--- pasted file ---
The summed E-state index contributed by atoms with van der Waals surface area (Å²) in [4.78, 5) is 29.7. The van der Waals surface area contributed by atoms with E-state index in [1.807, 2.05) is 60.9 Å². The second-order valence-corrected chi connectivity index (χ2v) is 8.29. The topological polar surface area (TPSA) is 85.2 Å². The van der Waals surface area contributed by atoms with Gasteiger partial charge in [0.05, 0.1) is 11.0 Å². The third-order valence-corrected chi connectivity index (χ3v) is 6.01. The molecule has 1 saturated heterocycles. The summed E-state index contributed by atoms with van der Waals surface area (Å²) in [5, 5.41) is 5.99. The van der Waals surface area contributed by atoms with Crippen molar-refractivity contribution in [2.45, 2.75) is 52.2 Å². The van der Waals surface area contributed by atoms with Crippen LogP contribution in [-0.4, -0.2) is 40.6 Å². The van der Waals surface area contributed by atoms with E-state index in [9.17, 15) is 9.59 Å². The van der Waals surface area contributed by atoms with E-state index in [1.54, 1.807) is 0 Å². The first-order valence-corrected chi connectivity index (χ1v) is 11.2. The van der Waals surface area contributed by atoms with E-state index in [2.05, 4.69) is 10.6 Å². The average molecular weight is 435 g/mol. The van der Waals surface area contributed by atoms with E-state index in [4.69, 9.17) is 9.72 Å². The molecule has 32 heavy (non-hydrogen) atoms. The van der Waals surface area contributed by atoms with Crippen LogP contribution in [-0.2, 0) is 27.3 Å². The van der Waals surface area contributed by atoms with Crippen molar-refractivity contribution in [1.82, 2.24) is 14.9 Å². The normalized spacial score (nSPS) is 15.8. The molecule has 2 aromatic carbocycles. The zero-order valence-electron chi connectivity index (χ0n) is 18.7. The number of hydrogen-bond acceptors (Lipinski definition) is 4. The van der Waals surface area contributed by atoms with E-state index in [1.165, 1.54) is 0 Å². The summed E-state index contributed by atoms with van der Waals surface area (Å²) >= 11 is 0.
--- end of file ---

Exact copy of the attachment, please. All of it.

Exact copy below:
The summed E-state index contributed by atoms with van der Waals surface area (Å²) in [4.78, 5) is 29.7. The van der Waals surface area contributed by atoms with E-state index in [1.807, 2.05) is 60.9 Å². The second-order valence-corrected chi connectivity index (χ2v) is 8.29. The topological polar surface area (TPSA) is 85.2 Å². The van der Waals surface area contributed by atoms with Gasteiger partial charge in [0.05, 0.1) is 11.0 Å². The third-order valence-corrected chi connectivity index (χ3v) is 6.01. The molecule has 1 saturated heterocycles. The summed E-state index contributed by atoms with van der Waals surface area (Å²) in [5, 5.41) is 5.99. The van der Waals surface area contributed by atoms with Crippen molar-refractivity contribution in [2.45, 2.75) is 52.2 Å². The van der Waals surface area contributed by atoms with Crippen LogP contribution in [-0.4, -0.2) is 40.6 Å². The van der Waals surface area contributed by atoms with E-state index in [9.17, 15) is 9.59 Å². The van der Waals surface area contributed by atoms with E-state index in [1.54, 1.807) is 0 Å². The first-order valence-corrected chi connectivity index (χ1v) is 11.2. The van der Waals surface area contributed by atoms with E-state index in [2.05, 4.69) is 10.6 Å². The average molecular weight is 435 g/mol. The van der Waals surface area contributed by atoms with E-state index in [4.69, 9.17) is 9.72 Å². The molecule has 32 heavy (non-hydrogen) atoms. The van der Waals surface area contributed by atoms with Crippen LogP contribution in [-0.2, 0) is 27.3 Å². The van der Waals surface area contributed by atoms with Crippen molar-refractivity contribution in [1.82, 2.24) is 14.9 Å². The normalized spacial score (nSPS) is 15.8. The molecule has 2 aromatic carbocycles. The zero-order valence-electron chi connectivity index (χ0n) is 18.7. The number of hydrogen-bond acceptors (Lipinski definition) is 4. The van der Waals surface area contributed by atoms with E-state index in [1.165, 1.54) is 0 Å². The summed E-state index contributed by atoms with van der Waals surface area (Å²) >= 11 is 0.